Självskadande handlingar : ungdomars berättelser: kontextualisering av ett medikaliserat socialt fenomen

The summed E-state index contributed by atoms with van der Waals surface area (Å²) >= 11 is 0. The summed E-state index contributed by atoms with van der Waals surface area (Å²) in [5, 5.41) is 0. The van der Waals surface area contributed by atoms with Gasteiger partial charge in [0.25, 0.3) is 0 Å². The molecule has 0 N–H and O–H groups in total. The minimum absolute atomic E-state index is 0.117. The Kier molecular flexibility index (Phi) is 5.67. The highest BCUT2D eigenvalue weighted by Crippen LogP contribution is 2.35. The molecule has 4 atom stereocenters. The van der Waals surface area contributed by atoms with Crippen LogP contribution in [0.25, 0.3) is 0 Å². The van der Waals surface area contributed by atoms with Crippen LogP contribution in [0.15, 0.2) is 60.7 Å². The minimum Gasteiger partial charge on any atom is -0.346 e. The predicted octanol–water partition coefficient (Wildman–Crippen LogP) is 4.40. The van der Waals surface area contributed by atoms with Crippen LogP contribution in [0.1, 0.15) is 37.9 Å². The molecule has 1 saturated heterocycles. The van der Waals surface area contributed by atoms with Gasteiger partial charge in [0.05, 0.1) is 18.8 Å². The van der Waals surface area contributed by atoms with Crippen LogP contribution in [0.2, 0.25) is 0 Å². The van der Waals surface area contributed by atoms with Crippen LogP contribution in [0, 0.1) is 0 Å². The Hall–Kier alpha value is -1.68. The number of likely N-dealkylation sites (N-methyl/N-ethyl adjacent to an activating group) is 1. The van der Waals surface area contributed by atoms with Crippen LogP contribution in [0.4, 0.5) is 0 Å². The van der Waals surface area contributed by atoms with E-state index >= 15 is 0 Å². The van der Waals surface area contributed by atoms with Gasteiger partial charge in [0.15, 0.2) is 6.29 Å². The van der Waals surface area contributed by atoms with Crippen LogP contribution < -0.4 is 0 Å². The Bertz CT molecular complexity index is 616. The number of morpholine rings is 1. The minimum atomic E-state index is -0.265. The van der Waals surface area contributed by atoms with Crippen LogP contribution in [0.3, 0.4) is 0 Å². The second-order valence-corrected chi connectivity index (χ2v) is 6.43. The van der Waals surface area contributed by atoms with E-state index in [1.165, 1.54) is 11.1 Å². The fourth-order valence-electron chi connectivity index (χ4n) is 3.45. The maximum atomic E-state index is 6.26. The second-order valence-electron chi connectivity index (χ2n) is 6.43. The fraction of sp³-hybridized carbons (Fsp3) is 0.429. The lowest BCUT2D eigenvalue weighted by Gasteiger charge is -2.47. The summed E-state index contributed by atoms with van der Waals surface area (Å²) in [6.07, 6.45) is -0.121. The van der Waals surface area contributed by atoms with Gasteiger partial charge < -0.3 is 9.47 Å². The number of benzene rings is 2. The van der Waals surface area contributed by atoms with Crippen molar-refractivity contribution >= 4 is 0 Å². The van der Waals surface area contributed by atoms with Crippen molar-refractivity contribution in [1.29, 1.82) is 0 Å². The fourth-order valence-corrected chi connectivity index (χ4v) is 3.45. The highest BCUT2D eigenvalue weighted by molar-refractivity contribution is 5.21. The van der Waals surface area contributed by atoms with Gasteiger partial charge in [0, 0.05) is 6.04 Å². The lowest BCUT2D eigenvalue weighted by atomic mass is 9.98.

Sammanfattning: The aim of this thesis is twofold; to explore adolescents’ own views on self-injuring acts and to analyse the field of research on self-injuring acts. Together, these two aims comprise the overall aim of the thesis; to increase knowledge on self-injuring acts among adolescents.The material for the first study consists of scientific publications from 1913 to 2018. The material for the three following studies consists of adolescents’ Internet published unsolicited first-person narratives on their experience of self-injuring acts.Based on an examination of the research literature over a hundred year period, it was found that self-injuring acts have been medicalized since the beginning of research. Studies in the 1960’s and 1970’s were mainly conducted through observations of female psychiatric inpatients, establishing a picture of the typical cutter as a young, attractive, emotionally unstable woman. Although later research has found self-injuring acts to be common among community adolescents, the dominance of medical and psychological studies has continued to reinforce the view on self-injuring acts as related to intrapersonal difficulties.In the narratives studied, the adolescents described their self-injuring acts as closely related to an unstable social context, consisting of problems within the family, problems at school and the loss of dear ones. The recurrently described lack of access to an arena of comfort, a place or a relation providing trust and security, was found to be significant with respect to the initiation of self-injuring acts among these adolescents.In contrast to the common view on self-injuring acts as an outcome of individual characteristics, the findings point to adolescents’ self-injuring acts as a cognitively motivated and planned strategy to endure otherwise unbearable situations. Due to their adolescent position, their options to act, to take control or make changes are severely restricted.Disclosure of self-injuring acts within the social network was described as met with demands to seek professional mental help. Thoughts on seeking professional help were accompanied by fear of being perceived as crazy or diagnosed as mentally ill, thus causing social stigma. Thus, the medicalization of self-injuring acts was found to have negative consequences for disclosure and help-seeking, thereby limiting the adolescents’ options for finding adequate support. Internet websites were described as value-free and safe arenas, providing an opportunity to disclose self-injuring acts without fear of being stigmatized.The main conclusion is that adolescents’ self-injuring acts are closely related to problems in the social context, and need to be understood and related to the restrictions inherent in an adolescent position. From this perspective, it is the social context, not the self-injuring acts that should be in focus in research and practice. Social work research, focusing on social context and interaction, could develop the research field, broaden perspectives on these acts, and develop knowledge and understanding that goes beyond the established medicalized view of self-injuring acts.